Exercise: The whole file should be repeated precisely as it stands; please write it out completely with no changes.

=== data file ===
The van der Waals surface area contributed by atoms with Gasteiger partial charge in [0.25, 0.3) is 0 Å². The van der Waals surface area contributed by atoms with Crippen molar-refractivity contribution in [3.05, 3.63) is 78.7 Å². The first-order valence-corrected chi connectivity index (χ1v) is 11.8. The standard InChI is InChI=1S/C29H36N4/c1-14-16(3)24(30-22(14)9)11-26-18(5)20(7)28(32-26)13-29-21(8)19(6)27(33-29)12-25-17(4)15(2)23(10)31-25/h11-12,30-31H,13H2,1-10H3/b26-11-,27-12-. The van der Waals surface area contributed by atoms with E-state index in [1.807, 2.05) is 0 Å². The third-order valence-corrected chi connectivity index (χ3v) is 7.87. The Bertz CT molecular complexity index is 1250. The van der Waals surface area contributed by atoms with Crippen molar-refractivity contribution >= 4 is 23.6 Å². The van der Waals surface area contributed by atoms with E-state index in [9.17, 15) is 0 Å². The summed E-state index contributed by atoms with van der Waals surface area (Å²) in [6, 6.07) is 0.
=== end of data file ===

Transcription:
The van der Waals surface area contributed by atoms with Gasteiger partial charge in [0.25, 0.3) is 0 Å². The van der Waals surface area contributed by atoms with Crippen molar-refractivity contribution in [3.05, 3.63) is 78.7 Å². The first-order valence-corrected chi connectivity index (χ1v) is 11.8. The standard InChI is InChI=1S/C29H36N4/c1-14-16(3)24(30-22(14)9)11-26-18(5)20(7)28(32-26)13-29-21(8)19(6)27(33-29)12-25-17(4)15(2)23(10)31-25/h11-12,30-31H,13H2,1-10H3/b26-11-,27-12-. The van der Waals surface area contributed by atoms with E-state index in [1.807, 2.05) is 0 Å². The third-order valence-corrected chi connectivity index (χ3v) is 7.87. The Bertz CT molecular complexity index is 1250. The van der Waals surface area contributed by atoms with Crippen molar-refractivity contribution >= 4 is 23.6 Å². The van der Waals surface area contributed by atoms with E-state index in [9.17, 15) is 0 Å². The summed E-state index contributed by atoms with van der Waals surface area (Å²) in [6, 6.07) is 0.